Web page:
Before planting, it is important to properly prepare the soil; Adding mulch to the soil will help keep the soil temperature constant. This will help keep the plant stress-free. Mulch will also improve the texture of the soil and help retain valuable moisture. Calla lilies grow in loose, well-drained soil. Once the soil is ready, they should be planted about 2 inches deep with the developing foliage facing up. Callas need 1-1 and a half feet of growing space between each plant. After planting, water the bulbs thoroughly. It is important that the soil is evenly moist, but not saturated. Depending on the cultivar, soil temperature, and weather conditions, calla lilies can be expected to flower within 60-90 days.

How to take care of Calla bulbs

Callas, like most other bulbs, spread to produce even more bulbs. These bulbs can be dug up and replanted elsewhere. In tropical climates (zones 8-10), calla lilies can be left in the ground for the winter without problems. In other places, harvest the bulbs before the first frosts, remove excess soil, allow them to dry in direct sunlight for a few days, then store in a dry place with a temperature between 50 and 60 degrees F. Replant again in spring after the the ground warmed up and any danger of frost passed.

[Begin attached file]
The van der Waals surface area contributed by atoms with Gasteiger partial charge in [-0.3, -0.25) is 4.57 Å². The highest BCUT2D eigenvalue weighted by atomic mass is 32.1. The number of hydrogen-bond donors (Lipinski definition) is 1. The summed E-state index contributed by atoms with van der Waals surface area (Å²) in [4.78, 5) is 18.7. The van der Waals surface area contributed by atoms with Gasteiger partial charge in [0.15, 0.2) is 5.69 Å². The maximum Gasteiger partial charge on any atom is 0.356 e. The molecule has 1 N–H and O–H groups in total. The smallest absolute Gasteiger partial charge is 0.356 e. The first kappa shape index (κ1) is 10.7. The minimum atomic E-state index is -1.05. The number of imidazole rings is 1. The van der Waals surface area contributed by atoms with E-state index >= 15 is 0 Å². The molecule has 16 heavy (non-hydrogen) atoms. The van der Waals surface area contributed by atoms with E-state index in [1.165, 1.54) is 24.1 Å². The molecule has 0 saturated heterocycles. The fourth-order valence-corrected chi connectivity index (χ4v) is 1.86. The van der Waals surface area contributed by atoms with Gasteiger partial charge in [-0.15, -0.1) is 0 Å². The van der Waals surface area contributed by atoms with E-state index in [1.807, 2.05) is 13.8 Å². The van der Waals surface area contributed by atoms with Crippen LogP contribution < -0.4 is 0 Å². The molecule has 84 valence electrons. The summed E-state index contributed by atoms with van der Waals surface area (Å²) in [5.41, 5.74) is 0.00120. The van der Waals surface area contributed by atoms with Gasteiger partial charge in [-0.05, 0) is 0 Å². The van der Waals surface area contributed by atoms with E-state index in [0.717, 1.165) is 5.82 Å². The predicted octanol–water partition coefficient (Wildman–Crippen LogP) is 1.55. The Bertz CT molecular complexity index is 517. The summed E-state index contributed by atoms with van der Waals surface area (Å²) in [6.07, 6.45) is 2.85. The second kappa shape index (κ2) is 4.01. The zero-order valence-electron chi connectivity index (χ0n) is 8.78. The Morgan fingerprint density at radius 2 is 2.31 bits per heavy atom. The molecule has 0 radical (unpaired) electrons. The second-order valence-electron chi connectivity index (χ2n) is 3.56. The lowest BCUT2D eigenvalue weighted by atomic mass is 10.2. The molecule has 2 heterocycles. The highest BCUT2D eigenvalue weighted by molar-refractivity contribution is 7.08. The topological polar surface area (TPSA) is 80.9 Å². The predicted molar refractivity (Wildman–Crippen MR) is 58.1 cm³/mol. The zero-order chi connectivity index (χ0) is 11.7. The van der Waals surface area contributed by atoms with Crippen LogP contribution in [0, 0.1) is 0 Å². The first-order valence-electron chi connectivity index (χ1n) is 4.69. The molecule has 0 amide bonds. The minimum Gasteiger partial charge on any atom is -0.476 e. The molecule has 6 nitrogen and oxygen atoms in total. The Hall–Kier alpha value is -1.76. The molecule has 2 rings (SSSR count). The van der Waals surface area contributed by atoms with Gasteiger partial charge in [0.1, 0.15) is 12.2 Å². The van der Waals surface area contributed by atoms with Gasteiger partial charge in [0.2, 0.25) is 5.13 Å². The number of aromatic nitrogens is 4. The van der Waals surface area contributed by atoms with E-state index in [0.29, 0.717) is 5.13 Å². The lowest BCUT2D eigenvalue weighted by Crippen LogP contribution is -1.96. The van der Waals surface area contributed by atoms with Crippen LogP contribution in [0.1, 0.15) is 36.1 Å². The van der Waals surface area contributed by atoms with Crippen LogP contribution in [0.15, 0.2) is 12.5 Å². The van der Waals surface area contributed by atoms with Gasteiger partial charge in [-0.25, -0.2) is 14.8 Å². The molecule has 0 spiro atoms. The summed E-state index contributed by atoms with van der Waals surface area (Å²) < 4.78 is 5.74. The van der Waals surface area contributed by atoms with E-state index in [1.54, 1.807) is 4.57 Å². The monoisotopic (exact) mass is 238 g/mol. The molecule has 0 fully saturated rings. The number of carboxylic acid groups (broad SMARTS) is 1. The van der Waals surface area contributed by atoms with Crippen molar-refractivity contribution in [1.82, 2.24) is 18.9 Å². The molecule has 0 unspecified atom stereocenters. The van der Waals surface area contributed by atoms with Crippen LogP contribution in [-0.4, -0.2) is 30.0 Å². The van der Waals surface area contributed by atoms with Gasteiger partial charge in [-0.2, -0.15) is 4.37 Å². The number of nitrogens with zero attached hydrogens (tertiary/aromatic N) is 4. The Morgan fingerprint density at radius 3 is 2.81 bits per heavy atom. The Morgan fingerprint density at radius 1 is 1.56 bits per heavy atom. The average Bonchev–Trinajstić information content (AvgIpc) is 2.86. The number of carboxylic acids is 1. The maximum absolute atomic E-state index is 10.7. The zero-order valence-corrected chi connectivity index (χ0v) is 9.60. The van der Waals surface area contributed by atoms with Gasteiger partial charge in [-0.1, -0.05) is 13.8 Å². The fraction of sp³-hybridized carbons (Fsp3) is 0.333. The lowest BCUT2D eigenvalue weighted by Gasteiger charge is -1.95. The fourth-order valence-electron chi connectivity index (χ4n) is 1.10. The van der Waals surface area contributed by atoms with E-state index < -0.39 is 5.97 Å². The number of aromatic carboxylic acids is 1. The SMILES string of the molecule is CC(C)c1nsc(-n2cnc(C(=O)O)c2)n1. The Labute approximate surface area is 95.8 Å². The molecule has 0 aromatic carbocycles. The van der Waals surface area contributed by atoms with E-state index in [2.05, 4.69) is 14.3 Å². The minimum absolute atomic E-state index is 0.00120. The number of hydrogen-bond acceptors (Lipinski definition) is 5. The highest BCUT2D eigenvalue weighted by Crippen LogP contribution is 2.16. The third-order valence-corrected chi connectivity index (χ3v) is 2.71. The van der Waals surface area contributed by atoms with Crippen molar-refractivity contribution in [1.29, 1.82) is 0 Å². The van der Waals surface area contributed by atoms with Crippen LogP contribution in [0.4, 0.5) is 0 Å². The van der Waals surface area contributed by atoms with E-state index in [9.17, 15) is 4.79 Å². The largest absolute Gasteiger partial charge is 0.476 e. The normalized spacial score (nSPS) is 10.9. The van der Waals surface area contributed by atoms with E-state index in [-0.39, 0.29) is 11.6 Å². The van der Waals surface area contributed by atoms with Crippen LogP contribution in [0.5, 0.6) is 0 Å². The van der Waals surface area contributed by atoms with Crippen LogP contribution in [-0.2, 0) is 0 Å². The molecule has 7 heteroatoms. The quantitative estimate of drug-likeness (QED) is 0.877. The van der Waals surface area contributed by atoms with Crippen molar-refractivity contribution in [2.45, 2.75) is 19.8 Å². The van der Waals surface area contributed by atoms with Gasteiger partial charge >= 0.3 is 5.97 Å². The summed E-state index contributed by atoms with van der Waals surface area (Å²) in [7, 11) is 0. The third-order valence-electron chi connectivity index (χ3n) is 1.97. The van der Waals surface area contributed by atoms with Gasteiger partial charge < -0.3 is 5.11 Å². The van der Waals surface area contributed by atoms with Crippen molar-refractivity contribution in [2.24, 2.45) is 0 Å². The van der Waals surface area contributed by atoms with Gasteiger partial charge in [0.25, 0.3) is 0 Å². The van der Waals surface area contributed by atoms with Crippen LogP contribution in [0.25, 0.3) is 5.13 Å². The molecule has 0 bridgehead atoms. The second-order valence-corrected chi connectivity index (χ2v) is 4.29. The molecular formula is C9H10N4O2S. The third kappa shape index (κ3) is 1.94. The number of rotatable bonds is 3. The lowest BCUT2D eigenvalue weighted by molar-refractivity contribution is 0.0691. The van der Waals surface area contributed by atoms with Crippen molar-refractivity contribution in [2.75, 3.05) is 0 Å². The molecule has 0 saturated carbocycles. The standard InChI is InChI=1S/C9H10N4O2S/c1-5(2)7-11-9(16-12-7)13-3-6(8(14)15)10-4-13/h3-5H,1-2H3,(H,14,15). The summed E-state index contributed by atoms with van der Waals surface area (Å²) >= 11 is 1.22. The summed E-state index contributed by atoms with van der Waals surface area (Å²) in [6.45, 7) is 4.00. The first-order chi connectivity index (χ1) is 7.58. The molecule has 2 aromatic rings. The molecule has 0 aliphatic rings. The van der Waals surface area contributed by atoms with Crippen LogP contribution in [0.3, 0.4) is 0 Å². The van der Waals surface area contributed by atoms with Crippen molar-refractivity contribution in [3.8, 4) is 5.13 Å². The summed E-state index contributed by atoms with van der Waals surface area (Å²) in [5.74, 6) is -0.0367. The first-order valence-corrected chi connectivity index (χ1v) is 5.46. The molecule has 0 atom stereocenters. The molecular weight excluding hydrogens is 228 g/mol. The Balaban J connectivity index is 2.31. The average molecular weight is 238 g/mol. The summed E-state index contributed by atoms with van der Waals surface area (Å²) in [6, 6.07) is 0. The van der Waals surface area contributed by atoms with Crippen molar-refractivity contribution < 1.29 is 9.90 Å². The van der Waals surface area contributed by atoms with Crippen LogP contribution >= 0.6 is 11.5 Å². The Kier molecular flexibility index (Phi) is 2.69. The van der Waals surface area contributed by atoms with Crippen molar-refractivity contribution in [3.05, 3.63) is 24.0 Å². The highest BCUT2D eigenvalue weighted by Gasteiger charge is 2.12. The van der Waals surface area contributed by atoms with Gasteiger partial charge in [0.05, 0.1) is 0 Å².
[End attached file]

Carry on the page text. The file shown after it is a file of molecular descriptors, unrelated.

How to grow calla lilies

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The calla lilies (especially Zantedeschia) are not real lilies but they are graceful, sensual, suggestive and exotic. They are related to Jack-in-the-pulpit and grow from tuber-like rhizomes. Their serene beauty evokes a sense of calm and elegance, and many gardeners are shocked to learn how easy it is to grow these plants outdoors.